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How To Sing With Emotion

Last Updated: May 21, 2016 / by Brian Collins



As a singer, you possess the ability to transport an audience on a musical journey with the gift of your voice.  

Looking at you and seeing the emotion as you sing also adds another magical dimension to the experience of the listener.

Music often leads to us experiencing emotions of our own and it also enables us to relate to what the singer is feeling. This makes you not only connect more closely to the song, but to the singer as well.

Singing with emotion is a wonderful way to connect with your audience, become more memorable and leave a lasting impression.

Sing Your Genre

Every vocalist has a singing style and type of song which complements their voice. Norah Jones sings with a breathy tone which is perfectly suited to jazz, whereas Cher’s strong and distinct voice is practically made for pop.

Focus on finding the style best suited to yourself, your voice and, thereby, your feelings. Then choose your songs accordingly.  

When your voice connects well to a song, it will connect to your audience as well. As the performer, you already have the room’s attention turned on you. By singing expressively, and doing so through the right song, you connect and take them along on your emotive journey.

Don’t be scared to experiment and change the tempo or style of a song to suit your tone. It's always recommended adding a bit of uniqueness so that you can make the song your own.

Live The Emotion

In order to give a thoroughly moving performance, you must firstly aim to feel the emotion within yourself.

As a starting point, analyse and break down your chosen song into bite-sized pieces. Reflect on the meaning of each line and also on which emotion you wish to convey whilst singing it.

If at all possible, choose a song to which you can relate emotionally. This always gives you an instant advantage. With a song you genuinely connect with you will literally be able to sing from the heart and draw from your own experiences, thereby evoking the relevant and natural emotions.

Remember that an emotional performance tugs at the heartstrings of your audience, and perhaps even more so than a pitch perfect song without any real facial expression. Think of the last time you felt connected to the singer at a concert or festival, and you will more than likely find it was while they were pouring their hearts out through their music.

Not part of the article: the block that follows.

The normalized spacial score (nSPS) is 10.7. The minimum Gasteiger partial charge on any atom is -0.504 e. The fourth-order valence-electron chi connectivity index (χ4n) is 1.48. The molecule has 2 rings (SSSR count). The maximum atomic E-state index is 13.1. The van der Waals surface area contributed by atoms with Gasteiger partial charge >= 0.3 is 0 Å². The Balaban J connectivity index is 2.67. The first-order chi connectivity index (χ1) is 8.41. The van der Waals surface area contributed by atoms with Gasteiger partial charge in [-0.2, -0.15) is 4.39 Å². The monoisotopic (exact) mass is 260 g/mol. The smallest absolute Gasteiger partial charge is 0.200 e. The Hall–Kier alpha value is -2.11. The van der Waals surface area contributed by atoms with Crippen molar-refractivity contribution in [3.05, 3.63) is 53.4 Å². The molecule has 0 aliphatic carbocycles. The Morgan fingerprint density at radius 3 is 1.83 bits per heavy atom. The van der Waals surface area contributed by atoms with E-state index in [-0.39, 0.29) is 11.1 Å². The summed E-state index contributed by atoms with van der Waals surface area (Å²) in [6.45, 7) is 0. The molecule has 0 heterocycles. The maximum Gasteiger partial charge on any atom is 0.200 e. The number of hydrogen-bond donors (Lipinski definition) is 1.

Adding The Emotion

Apart from actually feeling the emotion, there are some other ways in which you can support the mood and tone of your song.

Pronunciation and volume can be altered – for example, you can whisper or breathe out a word or alternatively emphasise or even shout it loudly. Think Chris de Burgh’s very last utterance in “Lady in red". 

Other Tricks

Some artists also have the ability to create a crack in their voice during a melancholic song, but this is something that you will have to explore during your practise sessions. Others add colourful sounds or well-timed laughs or smiles.

Both of these can be extremely helpful in creating an emotional piece and convey the feeling to your audience in yet another way. Remember to always do it with confidence and genuineness, however, as you don’t want to sound “manufactured”.

Intoxicating Sound

There are few things more intoxicating than the power of music. Part of being an artist is the feeling that your work or music conjures within your listeners. By communicating your emotion through song and expression, you allow your audience to not only remember your singing ability, but also the way it made them feel when hearing it.

By singing with emotion and connecting to your audience, you can even evoke various physiological responses…some of which include the rising of body temperature, increased heart rate and one of the most powerful – the chills.

Even on a bright and summery day, listeners of your music can experience this mental reward due to the release of dopamine, and this becomes evident in the form of goose bumps. What a wonderful privilege it is to create such wonderful reaction by tapping into your emotional state with a musical gift of being able to sing with emotion

 


About the Author: Brian Collins

I am a classically trained singer who believes that every instrument requires maintenance - including the voice! I started my professional music studies at the age of 8 and competed in and won several local and state piano competitions. I graduated with honors and earned my Bachelor of Music Education in 2003, and since then I have studied with famous musicians and teachers around the world. I have also completed hundreds and hundreds of voice lessons, exploring various methods, and attended countless seminars on voice coaching for all ages.


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